Evidence-based practice it is not solely focused on being dependent on peer-reviewed research. Experience plays a vital role in evidence-based practice, only it’s not any old experience that counts here. There is experience and experience. Understanding the role of experience in evidence based practice, and what types of experience that is matters.
- Introduction – experience matters
- The role of context
- The problem with experience
- Why making decisions with evidence is significantly different from evidence-based decision making
- Evidence-based decision making
- Experience of the purposes of research
- Experience of uncertainty
- Range of lay reactions to uncertainty
- Conclusion – experience is a central part of evidence-based practice
As evidence-based practice gains ground across industries and sectors, and matures in practice and understanding, inevitably, cul-de-sacs, false starts and myths develop that help us to build a better understanding about evidence-based practice and how to implement it – you know, the practice bit. As ideas, thinking and practices emerge they become stress tested as people engage with them in the face of organisational operational reality. In effect, as practice develops and discussions widen and narrow, original practices and thinking are challenged in their own version of peer-review testing.
Evidence-based practice is essentially a practice. It involves people taking action in their own contexts and realities, developing experience, questioning, nudging and problem solving. Research evidence, ideas, perspectives and practices are stress tested ‘in situ’ in a live, ever shifting laboratory of life. This is not about slavishly following academic research, as some (primarily academics) would have you believe.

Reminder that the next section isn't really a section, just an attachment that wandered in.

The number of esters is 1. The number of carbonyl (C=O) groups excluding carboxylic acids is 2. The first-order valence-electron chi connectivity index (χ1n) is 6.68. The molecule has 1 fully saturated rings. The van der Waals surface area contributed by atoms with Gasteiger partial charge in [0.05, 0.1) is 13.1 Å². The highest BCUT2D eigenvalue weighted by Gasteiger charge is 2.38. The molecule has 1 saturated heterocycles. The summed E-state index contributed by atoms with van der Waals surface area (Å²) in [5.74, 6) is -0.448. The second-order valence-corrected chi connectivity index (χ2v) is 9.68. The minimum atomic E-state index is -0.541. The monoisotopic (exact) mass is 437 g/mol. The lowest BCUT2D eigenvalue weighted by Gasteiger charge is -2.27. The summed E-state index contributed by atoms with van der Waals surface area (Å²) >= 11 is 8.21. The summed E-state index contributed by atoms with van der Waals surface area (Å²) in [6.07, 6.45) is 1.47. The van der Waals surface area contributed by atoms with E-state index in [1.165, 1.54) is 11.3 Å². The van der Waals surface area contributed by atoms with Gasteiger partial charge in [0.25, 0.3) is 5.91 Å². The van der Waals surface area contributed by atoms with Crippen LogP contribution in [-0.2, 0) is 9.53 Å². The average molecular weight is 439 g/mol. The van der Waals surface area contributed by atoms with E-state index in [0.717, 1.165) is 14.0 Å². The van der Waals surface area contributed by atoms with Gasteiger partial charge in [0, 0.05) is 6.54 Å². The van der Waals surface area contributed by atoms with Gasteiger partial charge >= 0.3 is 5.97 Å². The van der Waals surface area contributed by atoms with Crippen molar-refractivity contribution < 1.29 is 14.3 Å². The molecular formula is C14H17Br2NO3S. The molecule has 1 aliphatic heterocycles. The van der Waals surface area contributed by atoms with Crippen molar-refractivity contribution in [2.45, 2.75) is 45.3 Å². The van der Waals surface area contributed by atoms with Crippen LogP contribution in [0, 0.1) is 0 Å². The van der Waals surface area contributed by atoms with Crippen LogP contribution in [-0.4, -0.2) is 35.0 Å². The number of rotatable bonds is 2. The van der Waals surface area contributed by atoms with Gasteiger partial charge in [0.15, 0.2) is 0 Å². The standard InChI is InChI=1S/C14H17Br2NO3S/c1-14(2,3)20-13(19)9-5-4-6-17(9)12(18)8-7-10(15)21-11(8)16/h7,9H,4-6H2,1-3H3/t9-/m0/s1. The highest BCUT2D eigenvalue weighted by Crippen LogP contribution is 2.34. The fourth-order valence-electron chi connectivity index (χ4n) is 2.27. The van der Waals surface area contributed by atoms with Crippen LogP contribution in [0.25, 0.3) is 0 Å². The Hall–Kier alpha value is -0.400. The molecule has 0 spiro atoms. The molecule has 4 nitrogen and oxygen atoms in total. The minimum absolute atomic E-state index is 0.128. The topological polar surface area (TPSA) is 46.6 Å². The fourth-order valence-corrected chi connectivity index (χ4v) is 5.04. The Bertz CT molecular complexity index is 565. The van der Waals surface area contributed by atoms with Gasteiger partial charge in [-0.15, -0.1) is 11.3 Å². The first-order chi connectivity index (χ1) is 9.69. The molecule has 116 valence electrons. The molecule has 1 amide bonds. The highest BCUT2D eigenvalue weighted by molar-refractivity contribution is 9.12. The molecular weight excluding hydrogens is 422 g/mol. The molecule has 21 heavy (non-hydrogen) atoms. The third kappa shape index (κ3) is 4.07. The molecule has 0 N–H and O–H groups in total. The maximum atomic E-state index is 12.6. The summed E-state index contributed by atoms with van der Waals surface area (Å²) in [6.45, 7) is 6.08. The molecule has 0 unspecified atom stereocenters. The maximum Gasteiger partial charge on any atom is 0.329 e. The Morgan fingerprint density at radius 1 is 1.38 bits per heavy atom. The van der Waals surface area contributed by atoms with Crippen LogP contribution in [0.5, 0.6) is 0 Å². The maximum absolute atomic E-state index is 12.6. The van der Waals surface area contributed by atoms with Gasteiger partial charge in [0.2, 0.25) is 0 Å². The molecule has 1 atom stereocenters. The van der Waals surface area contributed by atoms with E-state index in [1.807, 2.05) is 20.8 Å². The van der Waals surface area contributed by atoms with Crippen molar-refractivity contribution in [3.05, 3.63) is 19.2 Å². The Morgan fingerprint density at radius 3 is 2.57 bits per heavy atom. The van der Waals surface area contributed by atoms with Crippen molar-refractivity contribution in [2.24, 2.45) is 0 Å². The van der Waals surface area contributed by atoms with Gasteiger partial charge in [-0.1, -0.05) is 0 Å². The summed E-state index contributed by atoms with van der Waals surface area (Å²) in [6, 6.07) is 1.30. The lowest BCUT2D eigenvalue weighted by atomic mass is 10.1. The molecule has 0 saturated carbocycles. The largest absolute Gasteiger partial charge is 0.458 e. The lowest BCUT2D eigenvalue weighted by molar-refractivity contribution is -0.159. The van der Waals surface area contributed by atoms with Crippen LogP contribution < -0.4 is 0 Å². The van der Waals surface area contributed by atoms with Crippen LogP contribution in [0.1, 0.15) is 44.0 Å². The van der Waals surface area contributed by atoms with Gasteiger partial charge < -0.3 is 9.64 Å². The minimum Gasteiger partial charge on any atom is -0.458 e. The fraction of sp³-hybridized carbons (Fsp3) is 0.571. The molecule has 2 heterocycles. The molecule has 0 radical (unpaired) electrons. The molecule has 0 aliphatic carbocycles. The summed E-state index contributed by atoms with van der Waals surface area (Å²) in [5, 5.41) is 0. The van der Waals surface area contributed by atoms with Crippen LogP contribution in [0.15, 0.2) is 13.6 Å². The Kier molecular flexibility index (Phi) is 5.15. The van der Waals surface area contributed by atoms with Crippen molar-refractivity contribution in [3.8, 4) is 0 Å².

The problem with research is that either it was conducted in a context or, in the case of meta-analysis and systematic reviews, out of context. There a number of different contexts that can change research findings or results and these include:
Era based contexts. Fashions of thinking, cognition and analysis occur. We don’t think like people did in the 50s or 1800s. Thinking changes and, as a result, so does research and its findings.
Cultural contexts can change research findings significantly. This applies to regional, national and micro (organisational) cultural levels.
Technological contexts frequently alter.
These contextual issues may or may not be factors in the research findings. The issue is that no research study can account for every contextual variable. Now this is not an argument that research is invalid due to contextual issues. It isn’t. Randomised controlled trials, meta-analysis and systematic reviews are all pretty much generalisable. However, the decision about whether a particular study or series of studies is applicable or how much it is applicable usually rests with someone with experience.